Tiger Woods yesterday reminded spectators that heckling has no place in the sport.
After his Accenture World Matchplay win on Sunday was marred by a fan barracking his final opponent, Davis Love III, Woods has moved on to the United Arab Emirates for the Dubai Desert Classic starting today. Asked if he feared more rowdy scenes at the Ryder Cup in Detroit in September, the world No 1 said: "It's not just the Ryder Cup, it's every venue.
"Things like that happen in our sport and there's no need," he went on. "It's great when you have tournaments like Augusta [the Masters] that police themselves, where people watching take care of fans not behaving properly.
"But it's happening more and more. We're bringing new fans in - usually soccer, American football or basketball fans. They are used to a raucous atmosphere, but golf is not like that."
Woods added that the distraction of cameras and mobile phones going off also needs to be addressed.
"I don't have control of people outside the ropes," he said. "Marshals are doing a great job, but you don't want to have an incident that costs somebody a tournament."
Woods recalled the 2002 Sony Open in Hawaii, when John Cook bogeyed the 17th after a phone went off and he lost by one shot. He himself bogeyed the final hole of the American Express World Championship at Mount Juliet in Ireland two years ago after a camera clicked as he was playing his approach. Woods still won, but was trying to complete the 72 holes without a bogey.
The sale of alcohol is another controversial issue, and Love intervened in San Diego on Sunday, demanding the heckler be removed before he played on.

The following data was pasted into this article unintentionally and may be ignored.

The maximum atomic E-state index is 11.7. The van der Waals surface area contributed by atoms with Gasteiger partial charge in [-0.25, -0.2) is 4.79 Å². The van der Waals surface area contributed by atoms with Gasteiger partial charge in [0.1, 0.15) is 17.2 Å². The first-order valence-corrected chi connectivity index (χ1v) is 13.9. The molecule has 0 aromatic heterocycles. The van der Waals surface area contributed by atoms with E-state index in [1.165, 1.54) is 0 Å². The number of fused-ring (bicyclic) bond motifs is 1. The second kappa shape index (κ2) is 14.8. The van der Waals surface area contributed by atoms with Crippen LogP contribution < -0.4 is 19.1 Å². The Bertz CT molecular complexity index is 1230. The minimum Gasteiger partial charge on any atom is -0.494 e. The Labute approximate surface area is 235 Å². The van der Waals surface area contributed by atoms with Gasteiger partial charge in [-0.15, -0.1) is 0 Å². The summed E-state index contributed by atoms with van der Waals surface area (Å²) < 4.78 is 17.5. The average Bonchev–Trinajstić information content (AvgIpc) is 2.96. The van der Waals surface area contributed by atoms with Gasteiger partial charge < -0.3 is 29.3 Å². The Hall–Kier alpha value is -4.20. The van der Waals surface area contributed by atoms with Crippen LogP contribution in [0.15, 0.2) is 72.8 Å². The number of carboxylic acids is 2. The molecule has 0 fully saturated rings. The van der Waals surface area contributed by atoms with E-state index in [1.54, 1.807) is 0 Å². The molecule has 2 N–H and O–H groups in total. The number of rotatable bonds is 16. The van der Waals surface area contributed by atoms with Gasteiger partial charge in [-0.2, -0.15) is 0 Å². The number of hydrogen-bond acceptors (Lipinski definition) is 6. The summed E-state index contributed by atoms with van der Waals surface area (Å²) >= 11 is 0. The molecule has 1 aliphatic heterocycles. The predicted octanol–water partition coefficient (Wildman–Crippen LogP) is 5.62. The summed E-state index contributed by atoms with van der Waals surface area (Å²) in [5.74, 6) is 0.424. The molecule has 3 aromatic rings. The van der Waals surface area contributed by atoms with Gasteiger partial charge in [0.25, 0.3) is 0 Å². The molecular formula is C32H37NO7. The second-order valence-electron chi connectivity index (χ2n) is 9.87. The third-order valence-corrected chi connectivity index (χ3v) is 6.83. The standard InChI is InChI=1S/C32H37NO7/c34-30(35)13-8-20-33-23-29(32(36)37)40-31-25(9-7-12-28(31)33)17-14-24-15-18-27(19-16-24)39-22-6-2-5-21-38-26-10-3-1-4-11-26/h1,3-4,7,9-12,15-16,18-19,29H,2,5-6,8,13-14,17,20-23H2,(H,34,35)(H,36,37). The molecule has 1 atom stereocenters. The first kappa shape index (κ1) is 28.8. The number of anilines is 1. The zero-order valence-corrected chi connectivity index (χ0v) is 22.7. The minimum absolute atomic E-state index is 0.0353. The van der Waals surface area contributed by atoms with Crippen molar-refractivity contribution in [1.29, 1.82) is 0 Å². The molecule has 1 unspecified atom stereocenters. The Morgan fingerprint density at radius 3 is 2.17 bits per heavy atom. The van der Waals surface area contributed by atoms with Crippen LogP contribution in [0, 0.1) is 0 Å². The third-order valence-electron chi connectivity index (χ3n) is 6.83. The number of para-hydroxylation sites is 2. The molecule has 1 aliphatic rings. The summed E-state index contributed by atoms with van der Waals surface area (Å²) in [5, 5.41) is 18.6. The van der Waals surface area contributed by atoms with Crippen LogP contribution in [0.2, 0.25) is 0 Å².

"Five times this week people said 'Do you want a beer?' when I was walking through the ropes," Love said. "People assume we're out here screwing around, but we're not. We're playing hard. I don't come into your office and screw you up. Don't come into mine and screw me up."
Woods is joined by the world No 3, Ernie Els, but the South African said: "It's definitely not the Tiger Woods-Ernie Els show. Anybody on form can come through and win."
Els elected not to play at La Costa last week but his last outing was the Heineken Classic in Melbourne, where he won after a European Tour record-equalling 60 in the first round, and with Woods recording his 53rd victory on Sunday the stage is set for a duel in the sun.
Darren Clarke, who was third at the weekend, hopes to be involved too, while Padraig Harrington is seeking his first Desert Classic crown.
Thomas Bjorn already has his name on the trophy. He played with Woods in 2001 and won when Woods finished with a double-bogey seven.
An event which will feature one of the strongest fields on the regular European Tour will also include the 1996 winner, Colin Montgomerie, Lee Westwood, Nick Faldo, Ian Poulter and Paul Casey, paired with Woods for the first time in his career.Reuse content